استرس نقش جنسیتی مردانه: یک پیش بینی بالقوه از رفتار ترس و وسواس فکری و عملی
|کد مقاله||سال انتشار||مقاله انگلیسی||ترجمه فارسی||تعداد کلمات|
|36057||2003||17 صفحه PDF||سفارش دهید||محاسبه نشده|
Publisher : Elsevier - Science Direct (الزویر - ساینس دایرکت)
Journal : Journal of Behavior Therapy and Experimental Psychiatry, Volume 34, Issues 3–4, September–December 2003, Pages 251–267
Eisler and Blalock (Clin. Psychol. Rev. 11 (1991) 45) developed a cognitively mediated notion of Masculine Gender Role Stress (MGRS) which assumes that rigid commitment to masculine schemata for appraisal and coping with life's problems may both produce stress and result in dysfunctional coping patterns in men. Previous findings obtained in a non-clinical sample pointed to the ability of the MGRS General scale to predict different forms of irrational fears. Using a predominantly psychologically distressed sample, the present study replicated this finding. In addition, different subordinate concepts of MGRS (Physical inadequacy, Emotional inexpressiveness, Subordination to women, Intellectual inferiority, and Performance failure) predicted Agoraphobic fears, Blood-Injury fears, Social fears, and Obsessional checking and washing compulsions distinctively. Intellectual inferiority was the strongest predictor of Social fears. Most MGRS measures emerged as better predictors of Checking than of Washing rituals. There were no sex differences in the predictive capabilities of any of the MGRS measures on any of the criterion measures. A hypothetical explanation is given for the observation of MGRS being more strongly predictive of Checking than of Washing rituals using the concept of “inflated responsibility”. Implications for assessment, treatment and further studies are briefly pinpointed.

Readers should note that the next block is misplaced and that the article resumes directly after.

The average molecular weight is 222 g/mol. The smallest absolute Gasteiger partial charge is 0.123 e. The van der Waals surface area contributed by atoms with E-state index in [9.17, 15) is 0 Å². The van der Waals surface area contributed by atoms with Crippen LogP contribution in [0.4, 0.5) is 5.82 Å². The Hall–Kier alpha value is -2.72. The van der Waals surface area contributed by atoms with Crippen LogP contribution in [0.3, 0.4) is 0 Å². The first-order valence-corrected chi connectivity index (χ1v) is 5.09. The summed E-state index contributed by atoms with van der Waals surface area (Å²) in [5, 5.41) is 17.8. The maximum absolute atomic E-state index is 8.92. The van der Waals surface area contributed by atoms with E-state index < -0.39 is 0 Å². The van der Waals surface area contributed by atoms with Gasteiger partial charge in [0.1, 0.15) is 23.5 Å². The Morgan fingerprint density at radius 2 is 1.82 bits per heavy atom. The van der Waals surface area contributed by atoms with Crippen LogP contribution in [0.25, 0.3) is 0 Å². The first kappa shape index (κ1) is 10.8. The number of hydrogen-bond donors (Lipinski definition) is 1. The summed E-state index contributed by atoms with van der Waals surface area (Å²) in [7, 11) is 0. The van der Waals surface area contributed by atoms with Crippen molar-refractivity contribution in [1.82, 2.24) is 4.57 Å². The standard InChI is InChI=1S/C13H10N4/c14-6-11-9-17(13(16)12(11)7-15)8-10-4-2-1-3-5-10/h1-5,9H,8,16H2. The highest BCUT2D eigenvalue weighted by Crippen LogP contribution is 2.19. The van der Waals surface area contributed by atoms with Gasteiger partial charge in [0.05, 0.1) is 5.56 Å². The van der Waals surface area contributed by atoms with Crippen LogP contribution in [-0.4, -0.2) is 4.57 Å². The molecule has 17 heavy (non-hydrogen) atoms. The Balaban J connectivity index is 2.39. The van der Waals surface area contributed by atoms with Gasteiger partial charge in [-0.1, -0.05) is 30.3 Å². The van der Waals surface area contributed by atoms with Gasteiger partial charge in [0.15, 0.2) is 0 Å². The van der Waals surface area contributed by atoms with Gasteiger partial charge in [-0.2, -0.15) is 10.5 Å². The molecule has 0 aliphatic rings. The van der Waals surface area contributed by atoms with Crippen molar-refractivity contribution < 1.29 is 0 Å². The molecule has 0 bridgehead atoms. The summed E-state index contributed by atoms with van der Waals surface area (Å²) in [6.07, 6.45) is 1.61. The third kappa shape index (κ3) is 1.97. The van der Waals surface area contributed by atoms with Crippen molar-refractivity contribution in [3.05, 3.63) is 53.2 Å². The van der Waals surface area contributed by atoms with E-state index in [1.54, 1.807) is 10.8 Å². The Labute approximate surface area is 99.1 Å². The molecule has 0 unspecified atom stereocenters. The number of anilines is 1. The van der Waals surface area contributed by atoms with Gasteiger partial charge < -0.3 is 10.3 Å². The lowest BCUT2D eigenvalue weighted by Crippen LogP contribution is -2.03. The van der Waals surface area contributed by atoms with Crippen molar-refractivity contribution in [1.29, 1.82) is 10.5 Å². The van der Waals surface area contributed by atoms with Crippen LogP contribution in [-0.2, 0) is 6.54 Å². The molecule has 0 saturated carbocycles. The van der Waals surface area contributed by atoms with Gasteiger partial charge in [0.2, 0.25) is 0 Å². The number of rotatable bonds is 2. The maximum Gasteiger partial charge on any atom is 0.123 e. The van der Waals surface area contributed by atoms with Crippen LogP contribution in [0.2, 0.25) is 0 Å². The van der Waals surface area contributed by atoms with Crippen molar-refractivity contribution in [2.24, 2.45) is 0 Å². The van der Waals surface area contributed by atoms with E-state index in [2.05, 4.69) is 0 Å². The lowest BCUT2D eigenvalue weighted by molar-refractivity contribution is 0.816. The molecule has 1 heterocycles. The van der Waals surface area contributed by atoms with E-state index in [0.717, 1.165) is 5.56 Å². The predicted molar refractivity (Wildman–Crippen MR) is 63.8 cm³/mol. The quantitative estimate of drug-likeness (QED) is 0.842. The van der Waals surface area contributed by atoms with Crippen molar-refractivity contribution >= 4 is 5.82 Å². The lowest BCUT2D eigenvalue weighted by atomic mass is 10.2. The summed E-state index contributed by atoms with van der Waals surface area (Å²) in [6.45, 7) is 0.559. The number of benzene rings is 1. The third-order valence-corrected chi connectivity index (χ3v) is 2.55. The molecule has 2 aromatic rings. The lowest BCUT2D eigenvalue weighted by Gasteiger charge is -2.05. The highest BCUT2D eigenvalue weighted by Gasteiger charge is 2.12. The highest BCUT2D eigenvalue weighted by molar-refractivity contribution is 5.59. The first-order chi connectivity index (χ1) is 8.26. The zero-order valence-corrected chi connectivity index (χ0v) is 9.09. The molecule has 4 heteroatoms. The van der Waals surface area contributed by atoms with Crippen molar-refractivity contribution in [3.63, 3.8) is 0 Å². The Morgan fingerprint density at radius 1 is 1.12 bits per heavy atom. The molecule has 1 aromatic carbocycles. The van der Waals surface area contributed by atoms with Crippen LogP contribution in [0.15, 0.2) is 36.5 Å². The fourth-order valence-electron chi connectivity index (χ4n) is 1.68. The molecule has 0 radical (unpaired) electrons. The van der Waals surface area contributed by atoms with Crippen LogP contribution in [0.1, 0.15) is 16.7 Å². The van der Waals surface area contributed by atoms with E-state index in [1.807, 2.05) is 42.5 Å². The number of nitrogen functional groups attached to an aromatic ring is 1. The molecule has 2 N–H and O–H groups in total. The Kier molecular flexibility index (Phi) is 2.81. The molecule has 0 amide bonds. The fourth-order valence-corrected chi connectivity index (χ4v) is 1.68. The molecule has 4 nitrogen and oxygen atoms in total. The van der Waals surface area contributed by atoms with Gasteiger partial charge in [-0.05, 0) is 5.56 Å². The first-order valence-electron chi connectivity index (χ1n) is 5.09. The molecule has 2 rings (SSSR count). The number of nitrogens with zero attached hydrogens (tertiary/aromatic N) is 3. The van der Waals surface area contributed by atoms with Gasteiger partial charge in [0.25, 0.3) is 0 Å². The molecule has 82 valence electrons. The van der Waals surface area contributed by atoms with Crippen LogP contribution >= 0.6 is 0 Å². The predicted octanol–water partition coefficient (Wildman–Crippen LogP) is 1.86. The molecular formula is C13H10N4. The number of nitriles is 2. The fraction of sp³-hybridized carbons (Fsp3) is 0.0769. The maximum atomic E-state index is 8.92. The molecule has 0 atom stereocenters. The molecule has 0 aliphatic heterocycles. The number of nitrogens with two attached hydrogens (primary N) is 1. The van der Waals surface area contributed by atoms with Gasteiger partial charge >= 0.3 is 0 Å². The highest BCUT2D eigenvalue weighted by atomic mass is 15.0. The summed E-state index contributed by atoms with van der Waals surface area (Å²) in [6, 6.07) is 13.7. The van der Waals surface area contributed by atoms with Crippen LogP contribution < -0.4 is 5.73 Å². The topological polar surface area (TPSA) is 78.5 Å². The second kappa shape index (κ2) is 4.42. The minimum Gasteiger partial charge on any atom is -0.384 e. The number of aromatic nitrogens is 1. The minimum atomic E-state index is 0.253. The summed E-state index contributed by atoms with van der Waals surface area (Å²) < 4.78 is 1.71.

The notion that differential gender role socialization of men and women might predispose each sex to different kinds of mental health problems may be viewed as an application of sociocultural and psychosocial models to the aetiology of behaviour disorders (Eisler & Blalock, 1991). Central to this viewpoint are the concepts of gender (i.e., social conceptions of what it is to be masculine or feminine), gender identity, and the acquisition of gender role. Basing their conception of gender role socialization in relation to mental health functioning on a biopsychosocial view of masculinity, Eisler and Blalock (1991; see also Eisler & Skidmore, 1987; Eisler, 1990) introduced a cognitively mediated theory of Masculine Gender Role Stress (MGRS). Basically, Eisler's (1990) conceptualization of MGRS entails that there are significant gender differences in the specific situations that men and women appraise as stressful. The social contingencies rewarding masculine attitudes and behaviour, while punishing non-masculine (feminine) attitudes and behaviour, result in the development of masculine gender role schemata in all men. Such masculine schemata are used by men to appraise potential threats in the environment and to guide their coping responses. However, there are individual differences in the degree to which men become committed to such schemata as a basis for organizing their behavioural displays: strong commitment to masculine gender role cognitive schemata is hypothesized to restrict the types of coping strategies available to men in particular situations. Put somewhat differently, Eisler and Blalock (1991) believe that MGRS may result from excessive reliance on culturally approved masculine schemata that hamper the individual man in his objective appraisal of threatening situations and permit him a limited range of sex-linked approved coping strategies to deal with stress. This, in turn, may predispose men to behaviour patterns that are unhealthy or dysfunctional. Thus, the concept of MGRS is based on the paradigm that gender-related differences in the way men appraise environmental, behavioural, and perceptual events are directly related to their experience of stress, which may increase vulnerability to physical and psychological disorders (e.g., Selye, 1976; Goldberger & Breznitz, 1982). In actual fact, Eisler and Blalock (1991) hypothesized that in dealing with stressful situations, the dysfunctional coping behaviour that could result are those involving the inhibition of emotional expressiveness, reliance on aggression, power, and control, and obsession with achievement and success. In order to explore some of the relationships between MGRS and dysfunctional behaviour patterns in men, Eisler and Skidmore (1987) and Eisler, Skidmore, and Ward (1988) developed the MGRS scale (see below). Among other things, Eisler and his coworkers found that the measure (a) distinguished males from females, with men scoring significantly higher, (b) was highly correlated with anger in men, but less so in women, (c) was more strongly related to cognitive and somatic anxiety in women than in men, and (d) was inversely correlated with good health practices. In addition, factor analysis of the MGRS item pool demonstrated that men tend to experience stress in situations that (1) reflect physical inadequacy, (2) require the expression of “tender” emotions, (3) place them in subordination to women, (4) imply intellectual inferiority, and (5) involve any failure to perform with regard to work or sexual activity. Moreover, in a further study on psychosocial and physiological correlates of MGRS among employed adults, not only did males obtain significantly higher scale scores than females, but women with elevated MGRS scale scores also experienced undesirable outcomes much to the same extent as their male counterparts with high MGRS scores (Watkins, Eisler, Carpenter, Schechtman, & Fisher, 1991). Specifically, Watkins et al. (1991) found MGRS scale scores to be significantly associated with Type A behaviour, hostility, personal loss, life dissatisfaction, and elevated systolic and diastolic blood pressure. Importantly, the associations between MGRS and psychosocial variables were equal1y strong for males and females, the only notable exception being that MGRS scale scores were more strongly associated with life dissatisfaction in women than in men. Thus, high MGRS scores may be of potential aetiological significance in relation to psychological health for both males and females, rather than for males alone who formed the focus surrounding the theoretical notion of MGRS and for whom the corresponding scale was originally constructed. Given the findings by Eisler, Skidmore, and Ward (1988) indicating that MGRS is positively associated with psychological distress (cognitive and somatic anxiety in particular) and general life maladjustment, Arrindell, Kolk, Pickersgill, and Hageman (1993) set out to empirically examine the associations between MGRS and self-assessed fears and the ability of the former to predict scores on the latter independent of the influences of potential confounds such as biological sex, other background factors, and dissimulation tendency. It should be borne in mind that Eisler and Blalock (1991) contended that a man's excessive reliance on masculine ideology and fear of femininity would produce confining and restrictive coping patterns that may have long-term dysfunctional consequences manifested in a variety of ways including the emergence of clinical problems. These dysfunctions may include: anxiety, hostility, alcoholism, marital violence, other disturbed interpersonal relationships, sexual dysfunction, Type A behaviour patterns, poor self-disclosure, overall life maladjustment, dysfunctional stress responses (as assessed psychophysiological1y), chronic nervous system arousal, psychosomatic health problems, and inability to obtain social support from others and to give social support to others (social incompetence). Using a non-clinical sample comprising volunteers from Britain, Arrindell et al. (1993) found MGRS scores to be significantly positively correlated with Social fears, Agoraphobic fears, Fears of bodily injury, death and illness, Fears of sexual and aggressive scenes, but not with Harmless animals fears. In addition, high MGRS scores predicted high Social, Agoraphobic, Bodily injury, death and illness, and Sexual and aggressive scenes fears, independent of the influences of several potential confounds. Moreover, the complex MGRS×Biological sex variable emerged as a significant predictor of Social fears, again independent of the influences of potential confounds, with being male and having a high MGRS score predicting the highest Social fears scores. On the basis of the above findings, Arrindell et al. (1993) hypothesized that MGRS might be capable of predicting phobic anxiety and phobic avoidance behaviour in psychologically distressed subjects. Extending the Arrindell et al. (1993) study, the present investigation was set up to explore this possibility with a sample comprising members of a society for individuals suffering from anxiety disorders. In addition, the present study represented an amplification of the previous one by being also aimed at examining the predictive capability of each of the five subordinate concepts making up the more general, high-order MGRS construct. Further, a third expansion of the original study entailed including as criterion measures dimensional representations of obsessive–compulsive behaviour in addition to those for phobic avoidance behaviour in order (a) to have a fuller account of the potential aetiological significance of MGRS in relation to distinct types of anxiety complaints, and (b) to obtain useful information which could eventually be utilized for the design of treatment programmes for such complaints (see Discussion). The aims of the present investigation could be summarized as follows: (1) to determine whether the significantly positive correlations observed between MGRS and self-assessed fears in a non-clinical sample can be replicated with a psychologically distressed sample; (2) to compare the pattern of associations yielded in correlating MGRS with fears with the configuration found in relating MGRS to obsessive–compulsive symptoms, with positive correlations anticipated for the latter case as well; (3) to examine the capability of each of the MGRS constructs to predict phobic and obsessive–compulsive behaviour, independent of the capabilities of potential confounds (background, demographic factors, features related to the symptomatology of the subject, and dissimulation tendency) to do similarly; and (4) to scrutinize in a purely exploratory fashion the predictive capability of each MGRS scale in interaction with Biological sex on each criterion measure, again, independent of the influences of other potential confounds, now in addition to the probable impact of the main effects of MGRS and Biological sex. Such an exploration might yield important findings with respect to any differential significance of MGRS for the two sexes.